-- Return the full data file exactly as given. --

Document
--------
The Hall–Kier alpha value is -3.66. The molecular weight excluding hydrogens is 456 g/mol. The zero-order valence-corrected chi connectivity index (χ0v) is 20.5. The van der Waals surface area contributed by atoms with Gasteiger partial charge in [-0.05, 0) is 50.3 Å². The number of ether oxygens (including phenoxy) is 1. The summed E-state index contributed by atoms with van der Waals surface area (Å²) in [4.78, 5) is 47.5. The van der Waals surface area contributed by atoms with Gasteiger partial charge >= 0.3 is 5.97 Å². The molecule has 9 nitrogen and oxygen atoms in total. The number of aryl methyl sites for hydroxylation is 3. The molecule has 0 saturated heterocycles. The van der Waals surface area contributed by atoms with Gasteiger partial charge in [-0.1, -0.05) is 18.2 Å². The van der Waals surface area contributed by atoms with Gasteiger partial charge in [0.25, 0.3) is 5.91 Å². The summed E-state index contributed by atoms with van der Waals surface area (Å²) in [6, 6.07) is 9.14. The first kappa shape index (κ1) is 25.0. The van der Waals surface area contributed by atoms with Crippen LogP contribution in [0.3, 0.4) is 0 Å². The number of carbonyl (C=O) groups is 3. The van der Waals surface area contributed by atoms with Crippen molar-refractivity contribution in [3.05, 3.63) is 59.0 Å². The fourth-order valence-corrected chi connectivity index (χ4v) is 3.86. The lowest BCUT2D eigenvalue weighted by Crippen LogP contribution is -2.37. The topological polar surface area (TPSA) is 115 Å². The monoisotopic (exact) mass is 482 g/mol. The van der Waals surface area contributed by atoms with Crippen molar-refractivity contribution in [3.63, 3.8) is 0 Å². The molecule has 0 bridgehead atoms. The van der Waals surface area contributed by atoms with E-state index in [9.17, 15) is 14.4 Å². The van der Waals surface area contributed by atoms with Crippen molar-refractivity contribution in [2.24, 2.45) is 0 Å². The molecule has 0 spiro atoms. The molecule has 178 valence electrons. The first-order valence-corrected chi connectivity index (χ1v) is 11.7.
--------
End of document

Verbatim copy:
The Hall–Kier alpha value is -3.66. The molecular weight excluding hydrogens is 456 g/mol. The zero-order valence-corrected chi connectivity index (χ0v) is 20.5. The van der Waals surface area contributed by atoms with Gasteiger partial charge in [-0.05, 0) is 50.3 Å². The number of ether oxygens (including phenoxy) is 1. The summed E-state index contributed by atoms with van der Waals surface area (Å²) in [4.78, 5) is 47.5. The van der Waals surface area contributed by atoms with Gasteiger partial charge >= 0.3 is 5.97 Å². The molecule has 9 nitrogen and oxygen atoms in total. The number of aryl methyl sites for hydroxylation is 3. The molecule has 0 saturated heterocycles. The van der Waals surface area contributed by atoms with Gasteiger partial charge in [-0.1, -0.05) is 18.2 Å². The van der Waals surface area contributed by atoms with Gasteiger partial charge in [0.25, 0.3) is 5.91 Å². The summed E-state index contributed by atoms with van der Waals surface area (Å²) in [6, 6.07) is 9.14. The first kappa shape index (κ1) is 25.0. The van der Waals surface area contributed by atoms with Crippen LogP contribution in [0.3, 0.4) is 0 Å². The number of carbonyl (C=O) groups is 3. The van der Waals surface area contributed by atoms with Crippen molar-refractivity contribution in [3.05, 3.63) is 59.0 Å². The fourth-order valence-corrected chi connectivity index (χ4v) is 3.86. The lowest BCUT2D eigenvalue weighted by Crippen LogP contribution is -2.37. The topological polar surface area (TPSA) is 115 Å². The monoisotopic (exact) mass is 482 g/mol. The van der Waals surface area contributed by atoms with Crippen molar-refractivity contribution in [3.63, 3.8) is 0 Å². The molecule has 0 bridgehead atoms. The van der Waals surface area contributed by atoms with E-state index in [9.17, 15) is 14.4 Å². The van der Waals surface area contributed by atoms with Crippen molar-refractivity contribution in [2.24, 2.45) is 0 Å². The molecule has 0 spiro atoms. The molecule has 178 valence electrons. The first-order valence-corrected chi connectivity index (χ1v) is 11.7.